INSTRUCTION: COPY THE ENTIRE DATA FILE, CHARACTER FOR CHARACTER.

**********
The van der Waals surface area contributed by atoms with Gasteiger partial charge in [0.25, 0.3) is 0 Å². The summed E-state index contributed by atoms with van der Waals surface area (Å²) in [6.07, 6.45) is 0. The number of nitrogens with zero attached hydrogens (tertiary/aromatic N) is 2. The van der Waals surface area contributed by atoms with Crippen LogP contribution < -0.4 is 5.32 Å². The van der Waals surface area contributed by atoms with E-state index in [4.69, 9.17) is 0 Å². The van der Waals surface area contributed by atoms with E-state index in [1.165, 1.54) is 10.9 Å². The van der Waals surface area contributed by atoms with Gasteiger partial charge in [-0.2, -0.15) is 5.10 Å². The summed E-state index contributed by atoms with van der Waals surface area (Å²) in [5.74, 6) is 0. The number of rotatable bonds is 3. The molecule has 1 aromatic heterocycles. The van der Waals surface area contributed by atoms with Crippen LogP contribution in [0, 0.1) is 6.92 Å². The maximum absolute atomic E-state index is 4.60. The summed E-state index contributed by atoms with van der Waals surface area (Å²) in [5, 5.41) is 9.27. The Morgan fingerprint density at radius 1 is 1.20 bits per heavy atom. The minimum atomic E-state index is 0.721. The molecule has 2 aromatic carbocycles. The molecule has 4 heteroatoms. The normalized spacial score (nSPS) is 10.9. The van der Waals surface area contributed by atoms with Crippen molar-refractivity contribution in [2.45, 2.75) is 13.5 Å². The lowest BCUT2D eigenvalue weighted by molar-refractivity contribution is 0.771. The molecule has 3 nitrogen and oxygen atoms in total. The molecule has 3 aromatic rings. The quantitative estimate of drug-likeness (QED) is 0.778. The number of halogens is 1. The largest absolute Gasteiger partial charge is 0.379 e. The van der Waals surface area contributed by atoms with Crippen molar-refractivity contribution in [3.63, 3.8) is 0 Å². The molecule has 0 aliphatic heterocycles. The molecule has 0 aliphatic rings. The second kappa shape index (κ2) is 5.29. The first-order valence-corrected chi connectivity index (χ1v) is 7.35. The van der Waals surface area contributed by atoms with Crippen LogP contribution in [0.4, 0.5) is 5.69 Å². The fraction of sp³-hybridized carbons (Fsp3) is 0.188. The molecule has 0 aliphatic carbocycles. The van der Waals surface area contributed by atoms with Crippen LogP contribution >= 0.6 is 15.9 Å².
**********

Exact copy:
The van der Waals surface area contributed by atoms with Gasteiger partial charge in [0.25, 0.3) is 0 Å². The summed E-state index contributed by atoms with van der Waals surface area (Å²) in [6.07, 6.45) is 0. The number of nitrogens with zero attached hydrogens (tertiary/aromatic N) is 2. The van der Waals surface area contributed by atoms with Crippen LogP contribution < -0.4 is 5.32 Å². The van der Waals surface area contributed by atoms with E-state index in [4.69, 9.17) is 0 Å². The van der Waals surface area contributed by atoms with E-state index in [1.165, 1.54) is 10.9 Å². The van der Waals surface area contributed by atoms with Gasteiger partial charge in [-0.2, -0.15) is 5.10 Å². The summed E-state index contributed by atoms with van der Waals surface area (Å²) in [5.74, 6) is 0. The number of rotatable bonds is 3. The molecule has 1 aromatic heterocycles. The van der Waals surface area contributed by atoms with Crippen LogP contribution in [0, 0.1) is 6.92 Å². The maximum absolute atomic E-state index is 4.60. The summed E-state index contributed by atoms with van der Waals surface area (Å²) in [5, 5.41) is 9.27. The Morgan fingerprint density at radius 1 is 1.20 bits per heavy atom. The minimum atomic E-state index is 0.721. The molecule has 2 aromatic carbocycles. The molecule has 4 heteroatoms. The normalized spacial score (nSPS) is 10.9. The van der Waals surface area contributed by atoms with Crippen molar-refractivity contribution in [2.45, 2.75) is 13.5 Å². The lowest BCUT2D eigenvalue weighted by molar-refractivity contribution is 0.771. The molecule has 3 nitrogen and oxygen atoms in total. The molecule has 3 aromatic rings. The quantitative estimate of drug-likeness (QED) is 0.778. The number of halogens is 1. The largest absolute Gasteiger partial charge is 0.379 e. The van der Waals surface area contributed by atoms with Crippen molar-refractivity contribution in [3.63, 3.8) is 0 Å². The molecule has 0 aliphatic heterocycles. The molecule has 0 aliphatic rings. The second kappa shape index (κ2) is 5.29. The first-order valence-corrected chi connectivity index (χ1v) is 7.35. The van der Waals surface area contributed by atoms with Crippen LogP contribution in [0.4, 0.5) is 5.69 Å². The fraction of sp³-hybridized carbons (Fsp3) is 0.188. The molecule has 0 aliphatic carbocycles. The van der Waals surface area contributed by atoms with Crippen LogP contribution >= 0.6 is 15.9 Å².